The lives of Asian emerging adults in developed countries such as Japan and South Korea are in some ways similar to the lives of emerging adults in Europe and in some ways strikingly different. Like European emerging adults, Asian emerging adults tend to enter marriage and parenthood around age 30 (Arnett, 2011). Like European emerging adults, Asian emerging adults in Japan and South Korea enjoy the benefits of living in affluent societies with generous social welfare systems that provide support for them in making the transition to adulthood—for example, free university education and substantial unemployment benefits.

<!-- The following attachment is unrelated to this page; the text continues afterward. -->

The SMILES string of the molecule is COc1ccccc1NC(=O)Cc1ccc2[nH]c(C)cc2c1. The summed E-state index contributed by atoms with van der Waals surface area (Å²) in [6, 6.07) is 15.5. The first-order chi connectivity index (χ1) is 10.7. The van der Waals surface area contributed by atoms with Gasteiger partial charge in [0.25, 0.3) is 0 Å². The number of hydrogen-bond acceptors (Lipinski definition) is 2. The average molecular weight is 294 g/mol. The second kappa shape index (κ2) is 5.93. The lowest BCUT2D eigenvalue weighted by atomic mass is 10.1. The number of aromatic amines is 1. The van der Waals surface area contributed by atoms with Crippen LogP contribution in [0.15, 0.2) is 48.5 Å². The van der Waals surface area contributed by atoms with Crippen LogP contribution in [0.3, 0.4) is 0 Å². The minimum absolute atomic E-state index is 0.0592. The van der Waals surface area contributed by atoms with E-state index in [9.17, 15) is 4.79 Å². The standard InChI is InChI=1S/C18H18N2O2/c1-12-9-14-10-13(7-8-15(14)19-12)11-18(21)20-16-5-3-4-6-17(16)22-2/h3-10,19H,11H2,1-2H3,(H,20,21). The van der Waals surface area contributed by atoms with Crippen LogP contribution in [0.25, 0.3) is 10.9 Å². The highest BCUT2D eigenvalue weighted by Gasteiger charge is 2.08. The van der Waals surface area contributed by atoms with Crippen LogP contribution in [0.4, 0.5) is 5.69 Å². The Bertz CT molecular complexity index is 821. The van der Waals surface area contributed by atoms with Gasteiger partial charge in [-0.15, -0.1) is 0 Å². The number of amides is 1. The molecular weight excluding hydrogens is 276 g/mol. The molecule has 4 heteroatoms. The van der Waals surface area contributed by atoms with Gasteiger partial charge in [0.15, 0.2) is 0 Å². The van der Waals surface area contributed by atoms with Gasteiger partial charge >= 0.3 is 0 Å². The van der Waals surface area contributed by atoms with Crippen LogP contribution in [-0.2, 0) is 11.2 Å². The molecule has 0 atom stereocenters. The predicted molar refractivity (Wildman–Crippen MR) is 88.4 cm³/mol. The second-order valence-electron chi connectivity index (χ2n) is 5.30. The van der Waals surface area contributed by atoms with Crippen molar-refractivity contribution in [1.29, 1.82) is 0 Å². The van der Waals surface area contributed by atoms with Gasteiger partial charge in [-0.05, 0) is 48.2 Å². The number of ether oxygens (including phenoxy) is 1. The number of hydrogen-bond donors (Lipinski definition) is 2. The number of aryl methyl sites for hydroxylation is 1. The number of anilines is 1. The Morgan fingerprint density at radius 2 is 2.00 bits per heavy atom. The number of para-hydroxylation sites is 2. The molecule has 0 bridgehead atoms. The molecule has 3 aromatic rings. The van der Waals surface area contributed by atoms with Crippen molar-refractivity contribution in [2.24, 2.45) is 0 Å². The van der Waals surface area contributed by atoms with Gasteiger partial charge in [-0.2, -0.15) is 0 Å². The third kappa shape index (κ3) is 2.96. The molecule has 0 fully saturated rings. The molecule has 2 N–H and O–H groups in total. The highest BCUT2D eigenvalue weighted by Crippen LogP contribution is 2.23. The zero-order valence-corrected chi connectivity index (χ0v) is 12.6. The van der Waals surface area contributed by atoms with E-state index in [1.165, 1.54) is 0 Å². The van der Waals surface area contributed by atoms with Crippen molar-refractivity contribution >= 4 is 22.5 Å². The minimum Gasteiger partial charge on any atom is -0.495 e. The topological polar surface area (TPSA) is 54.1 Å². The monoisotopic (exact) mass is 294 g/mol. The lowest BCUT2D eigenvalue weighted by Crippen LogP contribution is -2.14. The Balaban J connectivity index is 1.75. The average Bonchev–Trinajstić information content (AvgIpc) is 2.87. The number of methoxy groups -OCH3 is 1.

However, in other ways, the experience of emerging adulthood in Asian OECD countries is markedly different than in Europe. Europe has a long history of individualism, and today’s emerging adults carry that legacy with them in their focus on self-development and leisure during emerging adulthood. In contrast, Asian cultures have a shared cultural history emphasizing collectivism and family obligations. Although Asian cultures have become more individualistic in recent decades as a consequence of globalization, the legacy of collectivism persists in the lives of emerging adults. They pursue identity explorations and self-development during emerging adulthood, like their American and European counterparts, but within narrower boundaries set by their sense of obligations to others, especially their parents (Phinney & Baldelomar, 2011). For example, in their views of the most important criteria for becoming an adult, emerging adults in the United States and Europe consistently rank financial independence among the most important markers of adulthood. In contrast, emerging adults with an Asian cultural background especially emphasize becoming capable of supporting parents financially as among the most important criteria (Arnett, 2003; Nelson, Badger, & Wu, 2004). This sense of family obligation may curtail their identity explorations in emerging adulthood to some extent, as they pay more heed to their parents’ wishes about what they should study, what job they should take, and where they should live than emerging adults do in the West (Rosenberger, 2007).